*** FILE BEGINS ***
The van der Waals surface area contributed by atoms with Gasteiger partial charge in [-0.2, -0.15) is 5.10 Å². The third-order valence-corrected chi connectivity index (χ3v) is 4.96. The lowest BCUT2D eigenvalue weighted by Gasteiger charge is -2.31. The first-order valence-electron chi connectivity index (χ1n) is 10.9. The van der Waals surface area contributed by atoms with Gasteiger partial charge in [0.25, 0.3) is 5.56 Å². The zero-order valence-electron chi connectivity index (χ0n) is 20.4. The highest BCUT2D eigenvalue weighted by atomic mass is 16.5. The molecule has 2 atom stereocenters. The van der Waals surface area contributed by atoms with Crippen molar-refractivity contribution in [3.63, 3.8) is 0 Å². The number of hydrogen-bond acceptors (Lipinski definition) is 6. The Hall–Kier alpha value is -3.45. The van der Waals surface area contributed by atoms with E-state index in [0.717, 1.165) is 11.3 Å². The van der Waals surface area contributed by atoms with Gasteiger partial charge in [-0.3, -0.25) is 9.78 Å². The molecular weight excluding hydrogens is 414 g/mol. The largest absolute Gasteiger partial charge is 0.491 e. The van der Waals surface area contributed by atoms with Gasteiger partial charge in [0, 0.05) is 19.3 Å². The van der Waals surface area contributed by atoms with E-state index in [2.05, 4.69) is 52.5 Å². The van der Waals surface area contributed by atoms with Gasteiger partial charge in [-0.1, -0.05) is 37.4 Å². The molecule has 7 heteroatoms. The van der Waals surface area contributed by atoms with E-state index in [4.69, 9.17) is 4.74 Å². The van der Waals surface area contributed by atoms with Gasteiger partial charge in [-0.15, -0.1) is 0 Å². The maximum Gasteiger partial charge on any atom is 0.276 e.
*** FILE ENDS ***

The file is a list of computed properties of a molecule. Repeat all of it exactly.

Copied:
The van der Waals surface area contributed by atoms with Gasteiger partial charge in [-0.2, -0.15) is 5.10 Å². The third-order valence-corrected chi connectivity index (χ3v) is 4.96. The lowest BCUT2D eigenvalue weighted by Gasteiger charge is -2.31. The first-order valence-electron chi connectivity index (χ1n) is 10.9. The van der Waals surface area contributed by atoms with Gasteiger partial charge in [0.25, 0.3) is 5.56 Å². The zero-order valence-electron chi connectivity index (χ0n) is 20.4. The highest BCUT2D eigenvalue weighted by atomic mass is 16.5. The molecule has 2 atom stereocenters. The van der Waals surface area contributed by atoms with Crippen molar-refractivity contribution in [3.63, 3.8) is 0 Å². The number of hydrogen-bond acceptors (Lipinski definition) is 6. The Hall–Kier alpha value is -3.45. The van der Waals surface area contributed by atoms with E-state index in [0.717, 1.165) is 11.3 Å². The van der Waals surface area contributed by atoms with Gasteiger partial charge in [-0.3, -0.25) is 9.78 Å². The molecular weight excluding hydrogens is 414 g/mol. The largest absolute Gasteiger partial charge is 0.491 e. The van der Waals surface area contributed by atoms with Gasteiger partial charge in [0, 0.05) is 19.3 Å². The van der Waals surface area contributed by atoms with E-state index in [2.05, 4.69) is 52.5 Å². The van der Waals surface area contributed by atoms with Gasteiger partial charge in [-0.1, -0.05) is 37.4 Å². The molecule has 7 heteroatoms. The van der Waals surface area contributed by atoms with E-state index in [4.69, 9.17) is 4.74 Å². The van der Waals surface area contributed by atoms with Gasteiger partial charge in [-0.15, -0.1) is 0 Å². The maximum Gasteiger partial charge on any atom is 0.276 e.